Oakland Raiders Can’t Overcome Slow Start, Miscues In Loss


The Oakland Raiders would almost certainly love to have a do-over of today’s game against the Chicago Bears. They rolled into the Windy City, riding high on a two game win streak and at 2-1, defying the expectations of many. But the good feelings of the last two weeks evaporated quickly in that cold Lake Michigan wind and Oakland leaves town 2-2 and looking for some answers.

From the start of the game, the Raiders knew they were going to be in a dogfight. On the game’s opening drive, Jay Cutler led the Bears down the field for a touchdown and 6-0 lead. About the only that went right for Oakland on that drive was that Bears kicker Robbie Gould missed the PAT.

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Oakland eventually responded early on in the second quarter when Derek Carr lofted a beautiful 26 yard pass into the corner of the endzone that rookie phenom Amari Cooper hauled in for the score. The Raiders’ offense appeared to be getting back on track when Dan Williams recovered a Cutler fumble, giving Oakland the ball on the Bears’ 25 yard line. Three plays later, Carr hit running back Roy Helu for a four yard score, making it 14-6.

But that’s about where the fireworks ended.

The Raiders offense sputtered out, scoring just two field goals the rest of the way. For the day, Carr was 20 of 33 for 196 yards with two touchdowns and an interception – an interception that should actually be credited to Latavius Murray, which was just another piece of his nightmare day.

An injured Michael Crabtree led the offense with 80 yards on five catches, and Amari Cooper was largely held in check by the Chicago defense, notching just four catches – on nine targets – for 49 yards and the score. No other Raiders pass catcher had more than 16 receiving yards.

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As unimpressive as the offense was today though, the Raiders’ defense was even worse, proving unable to get the stops when the team needed them the most. For the game, the Bears were a staggering 10 for 17 on third down attempts and 1 for 1 on fourth down attempts – with a number of those conversions coming at crucial times in the game.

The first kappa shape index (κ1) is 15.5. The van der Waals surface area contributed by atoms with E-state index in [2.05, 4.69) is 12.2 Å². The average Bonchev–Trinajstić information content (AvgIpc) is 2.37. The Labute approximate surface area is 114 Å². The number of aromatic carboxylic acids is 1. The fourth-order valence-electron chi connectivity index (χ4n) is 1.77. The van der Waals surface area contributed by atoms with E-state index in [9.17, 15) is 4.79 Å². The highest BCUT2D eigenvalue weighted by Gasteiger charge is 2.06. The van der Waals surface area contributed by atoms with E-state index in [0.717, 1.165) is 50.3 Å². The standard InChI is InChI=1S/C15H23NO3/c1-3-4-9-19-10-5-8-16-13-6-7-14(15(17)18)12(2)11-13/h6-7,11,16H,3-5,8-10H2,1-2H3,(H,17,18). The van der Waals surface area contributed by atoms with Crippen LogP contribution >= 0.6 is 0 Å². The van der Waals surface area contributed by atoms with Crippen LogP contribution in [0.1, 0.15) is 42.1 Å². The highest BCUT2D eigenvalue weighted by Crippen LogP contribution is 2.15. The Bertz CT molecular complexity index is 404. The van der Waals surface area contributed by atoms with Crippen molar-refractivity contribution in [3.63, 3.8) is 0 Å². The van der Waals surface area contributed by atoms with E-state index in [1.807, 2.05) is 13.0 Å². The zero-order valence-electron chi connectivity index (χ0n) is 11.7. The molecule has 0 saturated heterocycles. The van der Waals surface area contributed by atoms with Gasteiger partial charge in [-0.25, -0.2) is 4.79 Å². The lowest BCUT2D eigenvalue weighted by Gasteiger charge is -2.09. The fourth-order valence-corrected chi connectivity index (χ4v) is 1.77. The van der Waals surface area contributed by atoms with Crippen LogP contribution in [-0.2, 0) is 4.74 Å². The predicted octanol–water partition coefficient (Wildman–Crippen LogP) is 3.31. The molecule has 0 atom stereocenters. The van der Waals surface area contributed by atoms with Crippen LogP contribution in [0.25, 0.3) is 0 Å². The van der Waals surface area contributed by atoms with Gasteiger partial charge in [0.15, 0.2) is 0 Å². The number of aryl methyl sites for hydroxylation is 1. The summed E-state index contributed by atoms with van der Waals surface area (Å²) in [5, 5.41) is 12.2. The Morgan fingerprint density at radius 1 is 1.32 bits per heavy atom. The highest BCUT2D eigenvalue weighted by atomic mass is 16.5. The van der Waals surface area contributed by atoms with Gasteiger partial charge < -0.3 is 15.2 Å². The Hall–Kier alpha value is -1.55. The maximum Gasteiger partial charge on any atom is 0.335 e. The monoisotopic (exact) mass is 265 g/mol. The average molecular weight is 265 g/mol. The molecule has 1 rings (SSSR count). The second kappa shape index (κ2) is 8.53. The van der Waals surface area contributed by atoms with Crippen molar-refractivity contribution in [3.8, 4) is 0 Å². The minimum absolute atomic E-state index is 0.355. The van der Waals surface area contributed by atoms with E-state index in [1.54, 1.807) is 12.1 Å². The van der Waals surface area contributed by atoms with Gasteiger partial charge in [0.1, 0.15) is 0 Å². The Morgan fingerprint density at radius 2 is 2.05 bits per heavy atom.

The Oakland passing defense – down Travis Carrie due to an injury – was cut up by an offense led by Cutler and missing perhaps, its most valuable weapon in Alshon Jeffery. They allowed Cutler to pass for 281 yards and two scores on 28 of 43 passing for the day. They did sack him three times and pressured him numerous others, but Cutler was able to stand back in the pocket too often and pick apart the Raiders’ passing defense.

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  • And for the fourth week in a row, the Raiders were again victimized by the tight end. Martellus Bennett pretty much had his way with the Raiders’ defense, catching 11 passes on 13 targets for 83 yards and a score – a score in which he was literally standing all alone in the back of the endzone.

    It would appear that HC Jack Del Rio and DC Ken Norton haven’t yet figured out how to deactivate that “cloaking device” opposing tight ends are using to abuse the Oakland defense.

    The Raiders did a relatively good job of bottling up Matt Forte who rushed for 91 yards on 25 carries – an average of just 3.6 yards per carry – which keeps their string alive of not allowing a 100 yard rusher this season. But that achievement seems unimportant given the fact that the secondary has also kept alive a streak of not being able to stop anybody when it really counts.

    Though there is plenty of blame to go around for the loss, and no one unit shined, the lion’s share of the blame falls to Oakland’s pass defense as well as third year back Latavius Murray.

    Murray had a positively awful day and never seemed able to hold on to the ball. He fumbled on a simple pitch out. Dropped a couple of easy passes. And bobbled one pass right into the waiting arms of DE Pernell McPhee – that turnover set up a Chicago field goal late in the second quarter to give the Bears a 16-14 lead and the momentum.

    The Raiders struggled in all phases of the game today. The normal rock solid offensive line surrendered a pair of sacks, the running game didn’t do anything of note, the passing game was pretty well grounded for the day, and the defense – oh, the defense. The defense added to their reputation as being among the league’s worst by giving up 371 yards of offense to this offensively challenged Chicago team – a Chicago team that had just 146 yards of total offense and zero points in last week’s loss to Seattle.

    The Raiders were riding high, but the Bears brought them crashing back down to earth. This one game likely will not determine whether or not the Raiders can challenge for the division title or even make the playoffs. But it will hopefully teach them a valuable lesson – that they must stay in the moment, that they can’t lose focus, and that they can’t afford to look beyond the game they are playing.

    As much as they would probably like a do-over, there are no such things in the NFL. The Raiders will have to take the lumps they earned in this one, learn from them, grow from them, and move on quickly – because Denver is now on deck.

    Next: Oakland Raiders vs. Chicago Bears Open Thread